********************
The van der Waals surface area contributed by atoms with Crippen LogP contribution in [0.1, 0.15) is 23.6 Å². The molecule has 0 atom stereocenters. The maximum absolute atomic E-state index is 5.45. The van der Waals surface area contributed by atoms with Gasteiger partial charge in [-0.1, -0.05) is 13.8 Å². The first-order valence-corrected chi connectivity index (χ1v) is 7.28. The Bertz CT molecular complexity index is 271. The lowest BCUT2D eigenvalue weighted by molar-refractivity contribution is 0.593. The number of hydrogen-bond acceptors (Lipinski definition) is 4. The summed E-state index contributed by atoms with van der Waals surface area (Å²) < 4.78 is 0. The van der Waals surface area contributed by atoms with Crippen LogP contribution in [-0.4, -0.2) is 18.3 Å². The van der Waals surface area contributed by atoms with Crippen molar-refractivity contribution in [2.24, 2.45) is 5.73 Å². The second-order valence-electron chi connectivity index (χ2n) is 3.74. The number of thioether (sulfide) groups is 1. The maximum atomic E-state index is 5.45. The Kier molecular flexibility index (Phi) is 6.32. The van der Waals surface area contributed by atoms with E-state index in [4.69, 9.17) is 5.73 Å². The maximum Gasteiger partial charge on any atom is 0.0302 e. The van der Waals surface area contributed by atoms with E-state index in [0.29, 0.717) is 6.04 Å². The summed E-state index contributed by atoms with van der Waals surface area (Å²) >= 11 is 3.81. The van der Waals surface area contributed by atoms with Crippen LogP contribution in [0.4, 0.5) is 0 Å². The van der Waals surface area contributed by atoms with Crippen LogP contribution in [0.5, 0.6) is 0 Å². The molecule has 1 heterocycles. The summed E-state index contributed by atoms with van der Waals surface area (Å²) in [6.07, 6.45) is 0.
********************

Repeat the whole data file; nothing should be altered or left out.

The van der Waals surface area contributed by atoms with Crippen LogP contribution in [0.1, 0.15) is 23.6 Å². The molecule has 0 atom stereocenters. The maximum absolute atomic E-state index is 5.45. The van der Waals surface area contributed by atoms with Gasteiger partial charge in [-0.1, -0.05) is 13.8 Å². The first-order valence-corrected chi connectivity index (χ1v) is 7.28. The Bertz CT molecular complexity index is 271. The lowest BCUT2D eigenvalue weighted by molar-refractivity contribution is 0.593. The number of hydrogen-bond acceptors (Lipinski definition) is 4. The summed E-state index contributed by atoms with van der Waals surface area (Å²) < 4.78 is 0. The van der Waals surface area contributed by atoms with Crippen LogP contribution in [-0.4, -0.2) is 18.3 Å². The van der Waals surface area contributed by atoms with Crippen molar-refractivity contribution in [2.24, 2.45) is 5.73 Å². The second-order valence-electron chi connectivity index (χ2n) is 3.74. The number of thioether (sulfide) groups is 1. The maximum atomic E-state index is 5.45. The Kier molecular flexibility index (Phi) is 6.32. The van der Waals surface area contributed by atoms with E-state index in [4.69, 9.17) is 5.73 Å². The maximum Gasteiger partial charge on any atom is 0.0302 e. The van der Waals surface area contributed by atoms with E-state index in [0.29, 0.717) is 6.04 Å². The summed E-state index contributed by atoms with van der Waals surface area (Å²) >= 11 is 3.81. The van der Waals surface area contributed by atoms with Crippen LogP contribution in [0.4, 0.5) is 0 Å². The van der Waals surface area contributed by atoms with Crippen LogP contribution in [0.5, 0.6) is 0 Å². The molecule has 1 heterocycles. The summed E-state index contributed by atoms with van der Waals surface area (Å²) in [6.07, 6.45) is 0.